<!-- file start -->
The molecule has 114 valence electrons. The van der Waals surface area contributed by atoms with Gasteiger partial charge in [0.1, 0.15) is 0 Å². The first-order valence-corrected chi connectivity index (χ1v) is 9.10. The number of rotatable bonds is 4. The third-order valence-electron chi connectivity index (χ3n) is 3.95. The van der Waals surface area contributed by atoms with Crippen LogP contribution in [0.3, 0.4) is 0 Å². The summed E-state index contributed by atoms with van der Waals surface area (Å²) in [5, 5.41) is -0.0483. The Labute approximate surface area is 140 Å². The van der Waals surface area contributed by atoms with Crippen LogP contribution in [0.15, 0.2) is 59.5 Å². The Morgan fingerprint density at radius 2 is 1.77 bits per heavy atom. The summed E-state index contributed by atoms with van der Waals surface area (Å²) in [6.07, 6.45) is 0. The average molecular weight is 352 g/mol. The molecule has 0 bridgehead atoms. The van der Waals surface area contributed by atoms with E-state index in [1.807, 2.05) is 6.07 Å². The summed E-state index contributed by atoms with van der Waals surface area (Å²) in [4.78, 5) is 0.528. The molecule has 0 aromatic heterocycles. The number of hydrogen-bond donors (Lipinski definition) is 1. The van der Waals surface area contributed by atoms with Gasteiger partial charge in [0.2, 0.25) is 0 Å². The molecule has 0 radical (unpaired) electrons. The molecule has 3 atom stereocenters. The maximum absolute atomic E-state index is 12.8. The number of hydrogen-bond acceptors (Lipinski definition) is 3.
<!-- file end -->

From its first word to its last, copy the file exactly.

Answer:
The molecule has 114 valence electrons. The van der Waals surface area contributed by atoms with Gasteiger partial charge in [0.1, 0.15) is 0 Å². The first-order valence-corrected chi connectivity index (χ1v) is 9.10. The number of rotatable bonds is 4. The third-order valence-electron chi connectivity index (χ3n) is 3.95. The van der Waals surface area contributed by atoms with Crippen LogP contribution in [0.3, 0.4) is 0 Å². The summed E-state index contributed by atoms with van der Waals surface area (Å²) in [5, 5.41) is -0.0483. The Labute approximate surface area is 140 Å². The van der Waals surface area contributed by atoms with Crippen LogP contribution in [0.15, 0.2) is 59.5 Å². The Morgan fingerprint density at radius 2 is 1.77 bits per heavy atom. The summed E-state index contributed by atoms with van der Waals surface area (Å²) in [6.07, 6.45) is 0. The average molecular weight is 352 g/mol. The molecule has 0 bridgehead atoms. The van der Waals surface area contributed by atoms with E-state index in [1.807, 2.05) is 6.07 Å². The summed E-state index contributed by atoms with van der Waals surface area (Å²) in [4.78, 5) is 0.528. The molecule has 0 aromatic heterocycles. The number of hydrogen-bond donors (Lipinski definition) is 1. The van der Waals surface area contributed by atoms with Gasteiger partial charge in [0.2, 0.25) is 0 Å². The molecule has 0 radical (unpaired) electrons. The molecule has 3 atom stereocenters. The maximum absolute atomic E-state index is 12.8. The number of hydrogen-bond acceptors (Lipinski definition) is 3.